Strain is a measure of deformation that has an intuitive physical meaning for engineers. Specifically, axial strain, for example, is a measure of the deformation of a structure (or element within a structure) with respect to the structure’s length. Thus, strain is a ratio of lengths and is a unit-less quantity. While strain can come in the form of extension, shortening, or shear strain, it is sometimes overlooked that strain also has direction. This change in direction, under, for example, rigid body rotation, creates some interesting complications in the finite element world.

In the finite element world and, accordingly, in solid mechanics (“solid” or “continuum” elements), we essentially calculate the strain at every point within a structure. Even for very simple geometries subjected to symmetric loads, some of the points (elements) within a structure will undergo rigid body rotations. Such rigid body motions present a complication: the elements comprising the structure need to maintain a consistent frame of reference. The need for a consistent frame of reference is even more apparent when one considers impact type behavior that involves multiple bodies.

If the reader is familiar with the idea of “geometric nonlinearity,” then following analogy may be useful. Consider the manner in which structural engineers perform the preliminary design of the beams and columns of tall buildings. They often design for maximum flexibility, using efficient analytical methods. Where gravity and lateral loads act simultaneously on a building, these engineers know that the force demands in the structure from the gravity loads should be calculated *after* the force demands from the lateral loads are determined. The lateral loads cause the building to sway, and the presence of rigid body rotation of the columns is important to consider prior to calculating the force demands from the gravity loads. Similarly, in FEA, there is a certain order to the treatment of rigid body rotation in the FEA algorithms, which we will see when we get to the chapter on “Rate-Form Constitutive Expressions.” It is important to recognize this now, however, because we will begin discussion of strain and many different measures of strain will be presented. Different strain measures are used in FEA, depending on the order in which rigid body rotations are considered.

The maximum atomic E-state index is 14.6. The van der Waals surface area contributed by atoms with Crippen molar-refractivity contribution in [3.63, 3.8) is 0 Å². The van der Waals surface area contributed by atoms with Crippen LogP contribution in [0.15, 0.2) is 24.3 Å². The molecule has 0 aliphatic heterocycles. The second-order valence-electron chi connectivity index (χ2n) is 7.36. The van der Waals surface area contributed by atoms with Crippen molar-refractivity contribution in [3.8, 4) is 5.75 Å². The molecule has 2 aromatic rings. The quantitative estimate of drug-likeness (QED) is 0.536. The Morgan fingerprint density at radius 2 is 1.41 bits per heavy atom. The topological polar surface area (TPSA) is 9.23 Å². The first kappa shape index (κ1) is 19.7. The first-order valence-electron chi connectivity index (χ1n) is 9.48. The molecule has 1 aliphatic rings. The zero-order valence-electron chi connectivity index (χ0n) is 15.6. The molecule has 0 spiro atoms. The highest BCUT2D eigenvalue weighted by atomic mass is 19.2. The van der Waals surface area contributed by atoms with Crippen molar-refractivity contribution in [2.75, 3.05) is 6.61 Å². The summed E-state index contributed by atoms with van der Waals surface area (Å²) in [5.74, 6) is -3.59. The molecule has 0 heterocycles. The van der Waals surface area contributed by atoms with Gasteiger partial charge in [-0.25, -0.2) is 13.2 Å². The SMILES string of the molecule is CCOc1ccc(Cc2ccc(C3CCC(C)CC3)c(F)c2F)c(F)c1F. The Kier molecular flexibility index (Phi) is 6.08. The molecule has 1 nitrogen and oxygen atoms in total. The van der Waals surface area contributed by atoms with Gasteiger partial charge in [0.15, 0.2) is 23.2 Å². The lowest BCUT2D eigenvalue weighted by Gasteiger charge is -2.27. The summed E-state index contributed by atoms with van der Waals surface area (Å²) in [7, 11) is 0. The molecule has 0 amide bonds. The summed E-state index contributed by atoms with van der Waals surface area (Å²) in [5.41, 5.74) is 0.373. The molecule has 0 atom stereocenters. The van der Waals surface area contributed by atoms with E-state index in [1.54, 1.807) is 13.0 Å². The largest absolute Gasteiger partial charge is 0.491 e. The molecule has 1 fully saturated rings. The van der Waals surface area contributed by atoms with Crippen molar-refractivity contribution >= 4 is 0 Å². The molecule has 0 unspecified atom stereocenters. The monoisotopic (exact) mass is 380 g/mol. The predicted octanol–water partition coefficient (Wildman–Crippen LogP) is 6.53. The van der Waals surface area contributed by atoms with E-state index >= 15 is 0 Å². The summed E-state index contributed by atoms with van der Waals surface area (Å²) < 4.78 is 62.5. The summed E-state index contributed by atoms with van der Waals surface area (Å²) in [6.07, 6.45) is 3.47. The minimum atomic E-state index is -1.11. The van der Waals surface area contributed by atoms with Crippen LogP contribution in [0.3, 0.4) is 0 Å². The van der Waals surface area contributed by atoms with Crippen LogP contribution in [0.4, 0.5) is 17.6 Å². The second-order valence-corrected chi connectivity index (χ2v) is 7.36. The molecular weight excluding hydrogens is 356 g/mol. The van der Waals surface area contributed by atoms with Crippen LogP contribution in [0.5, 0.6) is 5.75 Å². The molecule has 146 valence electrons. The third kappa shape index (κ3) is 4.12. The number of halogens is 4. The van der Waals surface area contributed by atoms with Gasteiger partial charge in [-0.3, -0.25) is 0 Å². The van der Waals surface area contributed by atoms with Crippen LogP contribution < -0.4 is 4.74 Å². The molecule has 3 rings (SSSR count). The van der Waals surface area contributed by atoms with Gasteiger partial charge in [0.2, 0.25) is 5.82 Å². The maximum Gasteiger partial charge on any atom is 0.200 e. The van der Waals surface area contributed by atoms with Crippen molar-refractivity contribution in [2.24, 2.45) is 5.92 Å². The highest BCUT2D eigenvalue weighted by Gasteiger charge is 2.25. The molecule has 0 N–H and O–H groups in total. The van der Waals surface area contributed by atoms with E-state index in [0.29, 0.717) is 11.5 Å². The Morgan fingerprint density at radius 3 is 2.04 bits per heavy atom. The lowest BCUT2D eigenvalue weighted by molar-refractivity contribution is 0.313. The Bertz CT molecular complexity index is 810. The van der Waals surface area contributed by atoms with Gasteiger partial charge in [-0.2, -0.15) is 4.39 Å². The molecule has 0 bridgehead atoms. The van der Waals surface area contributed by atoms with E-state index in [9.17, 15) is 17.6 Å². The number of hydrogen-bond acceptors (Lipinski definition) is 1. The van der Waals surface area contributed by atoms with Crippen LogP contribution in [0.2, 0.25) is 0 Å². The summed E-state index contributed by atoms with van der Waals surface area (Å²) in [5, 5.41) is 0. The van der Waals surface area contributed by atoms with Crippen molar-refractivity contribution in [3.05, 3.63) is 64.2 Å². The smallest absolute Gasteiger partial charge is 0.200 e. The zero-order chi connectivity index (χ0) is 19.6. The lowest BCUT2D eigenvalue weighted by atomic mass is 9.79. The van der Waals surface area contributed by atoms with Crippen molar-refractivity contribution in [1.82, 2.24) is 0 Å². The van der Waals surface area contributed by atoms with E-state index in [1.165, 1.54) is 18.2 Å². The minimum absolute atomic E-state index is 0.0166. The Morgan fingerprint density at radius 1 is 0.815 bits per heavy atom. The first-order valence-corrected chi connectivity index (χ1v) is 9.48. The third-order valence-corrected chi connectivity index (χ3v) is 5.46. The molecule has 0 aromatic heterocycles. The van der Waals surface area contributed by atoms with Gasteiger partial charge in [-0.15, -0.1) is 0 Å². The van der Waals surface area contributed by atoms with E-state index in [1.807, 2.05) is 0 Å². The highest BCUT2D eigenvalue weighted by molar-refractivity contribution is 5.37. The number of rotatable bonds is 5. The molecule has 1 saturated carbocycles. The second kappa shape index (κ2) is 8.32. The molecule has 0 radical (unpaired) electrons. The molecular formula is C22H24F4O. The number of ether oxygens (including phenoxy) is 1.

Since the analytical methodology for building design was mentioned, now is a good time to remind the reader that the kinds of FEA analysis that this text considers are fundamentally different from analytical methods of design and analysis. ABAQUS/Explicit and LS-DYNA are examples of the kinds of FEA software considered in this text. Here, geometric nonlinearity is not an issue. Rather, we are free to model structures of complex geometries subjected to any loading conditions we wish. In addition, the behavior of “solid” elements are governed by continuum-type mechanics, and so “moments” will not be considered. To really develop the framework used by FEA codes, though, we need to consider stress, as well as constitutive expressions relating stress and strain, including “hyperelasticity.” This chapter only provides an overview of the various strain tensors that will be used later on in this text.

Consider a body that undergoes deformation as well as rigid body rotations (see Figure). In particular, we’ll consider a vector that is initially , and well will track this vector as it becomes .

(1)

In eq. 1, is a second-order tensor known as the “deformation gradient”

We can see from the above figure:

where

In index notation,

where , which comes from a Taylor expansion and neglecting higher order terms

*i.e.*

So, or

note the “Nabla” or “gradient” symbol that is a commonly used operator. Also, note that is the transpose of .

So,